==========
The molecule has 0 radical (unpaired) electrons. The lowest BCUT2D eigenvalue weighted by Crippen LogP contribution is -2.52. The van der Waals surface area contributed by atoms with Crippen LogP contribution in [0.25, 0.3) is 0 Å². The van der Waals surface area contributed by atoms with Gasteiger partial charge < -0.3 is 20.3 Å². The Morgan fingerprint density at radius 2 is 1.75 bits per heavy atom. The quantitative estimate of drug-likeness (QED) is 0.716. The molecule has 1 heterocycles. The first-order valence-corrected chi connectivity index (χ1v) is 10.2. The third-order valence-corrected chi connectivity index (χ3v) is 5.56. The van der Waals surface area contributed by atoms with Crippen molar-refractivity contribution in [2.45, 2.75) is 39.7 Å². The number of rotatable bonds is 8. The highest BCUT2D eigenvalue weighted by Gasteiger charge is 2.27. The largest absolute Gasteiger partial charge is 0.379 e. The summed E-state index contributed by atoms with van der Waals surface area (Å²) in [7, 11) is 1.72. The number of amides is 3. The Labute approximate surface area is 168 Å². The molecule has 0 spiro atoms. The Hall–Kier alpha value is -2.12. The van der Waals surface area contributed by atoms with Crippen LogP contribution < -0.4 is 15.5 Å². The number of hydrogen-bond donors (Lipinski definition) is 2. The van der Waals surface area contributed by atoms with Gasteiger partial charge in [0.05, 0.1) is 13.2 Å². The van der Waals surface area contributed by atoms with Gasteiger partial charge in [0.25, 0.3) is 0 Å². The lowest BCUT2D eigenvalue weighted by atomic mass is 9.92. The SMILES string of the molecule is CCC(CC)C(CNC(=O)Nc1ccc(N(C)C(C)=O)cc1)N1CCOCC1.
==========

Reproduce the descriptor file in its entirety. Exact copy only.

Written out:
The molecule has 0 radical (unpaired) electrons. The lowest BCUT2D eigenvalue weighted by Crippen LogP contribution is -2.52. The van der Waals surface area contributed by atoms with Crippen LogP contribution in [0.25, 0.3) is 0 Å². The van der Waals surface area contributed by atoms with Gasteiger partial charge < -0.3 is 20.3 Å². The Morgan fingerprint density at radius 2 is 1.75 bits per heavy atom. The quantitative estimate of drug-likeness (QED) is 0.716. The molecule has 1 heterocycles. The first-order valence-corrected chi connectivity index (χ1v) is 10.2. The third-order valence-corrected chi connectivity index (χ3v) is 5.56. The van der Waals surface area contributed by atoms with Crippen molar-refractivity contribution in [2.45, 2.75) is 39.7 Å². The number of rotatable bonds is 8. The highest BCUT2D eigenvalue weighted by Gasteiger charge is 2.27. The largest absolute Gasteiger partial charge is 0.379 e. The summed E-state index contributed by atoms with van der Waals surface area (Å²) in [7, 11) is 1.72. The number of amides is 3. The Labute approximate surface area is 168 Å². The molecule has 0 spiro atoms. The Hall–Kier alpha value is -2.12. The van der Waals surface area contributed by atoms with Crippen LogP contribution < -0.4 is 15.5 Å². The number of hydrogen-bond donors (Lipinski definition) is 2. The van der Waals surface area contributed by atoms with Gasteiger partial charge in [0.05, 0.1) is 13.2 Å². The van der Waals surface area contributed by atoms with Gasteiger partial charge in [0.25, 0.3) is 0 Å². The lowest BCUT2D eigenvalue weighted by atomic mass is 9.92. The SMILES string of the molecule is CCC(CC)C(CNC(=O)Nc1ccc(N(C)C(C)=O)cc1)N1CCOCC1.